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Pages (PDF): 45
Publication Date: 1905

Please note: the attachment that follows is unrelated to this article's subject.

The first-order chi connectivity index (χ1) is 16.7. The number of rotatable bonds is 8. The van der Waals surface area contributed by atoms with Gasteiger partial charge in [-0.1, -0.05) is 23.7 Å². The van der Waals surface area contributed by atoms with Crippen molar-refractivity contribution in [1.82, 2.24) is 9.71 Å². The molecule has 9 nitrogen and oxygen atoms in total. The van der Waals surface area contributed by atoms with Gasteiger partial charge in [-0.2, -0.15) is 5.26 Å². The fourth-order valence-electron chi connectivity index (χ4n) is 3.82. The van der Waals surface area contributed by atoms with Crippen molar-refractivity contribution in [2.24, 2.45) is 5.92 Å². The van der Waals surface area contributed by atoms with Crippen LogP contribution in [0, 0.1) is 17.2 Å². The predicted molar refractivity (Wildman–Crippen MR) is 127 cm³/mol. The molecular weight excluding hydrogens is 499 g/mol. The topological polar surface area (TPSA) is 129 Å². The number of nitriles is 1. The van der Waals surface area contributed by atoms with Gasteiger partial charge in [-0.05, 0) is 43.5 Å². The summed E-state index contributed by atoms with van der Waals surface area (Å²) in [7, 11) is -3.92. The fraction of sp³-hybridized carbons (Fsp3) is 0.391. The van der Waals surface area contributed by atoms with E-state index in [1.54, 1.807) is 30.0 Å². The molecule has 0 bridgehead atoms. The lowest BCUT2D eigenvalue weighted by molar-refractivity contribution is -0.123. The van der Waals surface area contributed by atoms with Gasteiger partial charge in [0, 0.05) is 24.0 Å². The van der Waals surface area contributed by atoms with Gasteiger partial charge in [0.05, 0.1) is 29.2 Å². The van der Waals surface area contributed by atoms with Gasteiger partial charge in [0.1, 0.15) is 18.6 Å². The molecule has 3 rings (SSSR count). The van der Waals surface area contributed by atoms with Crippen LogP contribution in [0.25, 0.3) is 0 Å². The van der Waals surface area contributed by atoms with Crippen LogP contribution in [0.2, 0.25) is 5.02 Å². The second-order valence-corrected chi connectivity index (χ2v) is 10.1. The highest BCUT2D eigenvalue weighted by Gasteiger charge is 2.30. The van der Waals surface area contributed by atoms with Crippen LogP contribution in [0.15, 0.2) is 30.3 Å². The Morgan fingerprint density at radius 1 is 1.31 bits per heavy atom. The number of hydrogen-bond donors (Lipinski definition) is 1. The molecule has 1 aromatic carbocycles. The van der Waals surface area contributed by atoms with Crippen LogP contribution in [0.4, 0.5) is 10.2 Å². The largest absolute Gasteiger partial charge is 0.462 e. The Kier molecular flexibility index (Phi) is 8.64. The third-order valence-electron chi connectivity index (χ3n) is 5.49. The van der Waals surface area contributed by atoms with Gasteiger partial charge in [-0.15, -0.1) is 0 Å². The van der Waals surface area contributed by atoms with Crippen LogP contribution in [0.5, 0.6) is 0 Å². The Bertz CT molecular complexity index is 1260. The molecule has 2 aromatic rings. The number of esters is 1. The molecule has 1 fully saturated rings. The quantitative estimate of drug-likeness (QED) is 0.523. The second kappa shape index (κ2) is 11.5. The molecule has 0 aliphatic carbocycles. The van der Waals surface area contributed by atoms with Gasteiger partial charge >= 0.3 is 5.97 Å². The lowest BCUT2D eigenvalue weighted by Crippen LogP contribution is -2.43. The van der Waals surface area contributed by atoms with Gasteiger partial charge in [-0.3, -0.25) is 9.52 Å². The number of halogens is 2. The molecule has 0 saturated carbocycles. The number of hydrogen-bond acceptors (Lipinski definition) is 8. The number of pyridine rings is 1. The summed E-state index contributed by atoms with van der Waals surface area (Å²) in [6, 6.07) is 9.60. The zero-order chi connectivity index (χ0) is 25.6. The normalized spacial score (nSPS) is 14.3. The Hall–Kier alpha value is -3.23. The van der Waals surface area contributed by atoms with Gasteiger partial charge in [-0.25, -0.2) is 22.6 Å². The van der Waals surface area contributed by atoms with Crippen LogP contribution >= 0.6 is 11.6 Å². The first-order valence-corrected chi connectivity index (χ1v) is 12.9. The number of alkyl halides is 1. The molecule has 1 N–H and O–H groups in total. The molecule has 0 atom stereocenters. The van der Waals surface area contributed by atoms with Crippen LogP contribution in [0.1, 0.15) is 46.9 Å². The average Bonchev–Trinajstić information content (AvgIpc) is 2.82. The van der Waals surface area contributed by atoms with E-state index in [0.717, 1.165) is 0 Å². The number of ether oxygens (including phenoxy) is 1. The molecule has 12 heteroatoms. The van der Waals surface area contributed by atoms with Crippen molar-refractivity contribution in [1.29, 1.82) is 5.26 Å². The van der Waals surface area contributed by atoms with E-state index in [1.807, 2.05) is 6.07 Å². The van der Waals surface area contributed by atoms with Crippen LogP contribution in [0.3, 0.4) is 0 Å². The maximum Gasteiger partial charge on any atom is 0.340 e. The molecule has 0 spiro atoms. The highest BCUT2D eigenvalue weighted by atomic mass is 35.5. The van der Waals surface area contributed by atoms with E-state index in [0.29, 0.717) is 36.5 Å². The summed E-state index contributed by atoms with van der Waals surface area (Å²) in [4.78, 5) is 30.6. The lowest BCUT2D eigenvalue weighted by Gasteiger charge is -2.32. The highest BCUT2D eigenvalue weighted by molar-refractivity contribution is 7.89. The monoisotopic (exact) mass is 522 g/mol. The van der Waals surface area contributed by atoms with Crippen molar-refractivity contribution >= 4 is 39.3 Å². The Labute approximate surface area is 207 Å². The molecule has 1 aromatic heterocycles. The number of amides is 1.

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It has been the customary and perhaps inevitable method of writers on Pantheism to trace its main idea back to the dreams of Vedic poets, the musings of Egyptian priests, and the speculations of the Greeks. But though it is undeniable that the divine unity of all Being was an almost necessary issue of earliest human thought upon the many and the one, yet the above method of treating Pantheism is to some extent misleading; and therefore caution is needed in using it. For the revival of Pantheism at the present day is much more a tangible resultant of action and reaction between Science and Religion than a ghost conjured up by speculation. Thus, religious belief, driven out from “the darkness and the cloud” of Sinai, takes refuge in the mystery of matter; and if the glory passes from the Mount of Transfiguration, it is because it expands to etherialise the whole world as the garment of God. Again, the evanescence of the atom into galaxies of “electrons” destroys the only physical theory that ever threatened us with Atheism; and the infinitesimal electrons themselves open up an immeasurable perspective into the abyss of an Unknowable in which all things “live and move and have their being.” Therefore it matters little to us, except as a matter of antiquarian interest, to know what the Vedic singers may have dreamed; or what Thales or Xenophanes or Parmenides may have thought about the first principle of things, or about the many and the one. For our spiritual genealogy is not from them, but from a nearer and double line of begetters, including seers— in the true sense of the word— and saints, for both are represented by Kepler and Hooker, Newton and Jeremy Taylor, Descartes and Spinoza, Leibnitz and Wesley, Spencer and Newman. And even these have authority not through any divine right of genius or acquired claim of learning, but because they illumine and interpret obscure suggestions of our own thoughts. Indeed, to the sacrament of historic communion with the past, as well as to the chief rite of the Church, the apostolic injunction is applicable: “Let a man examine himself; and so let him eat of that bread.”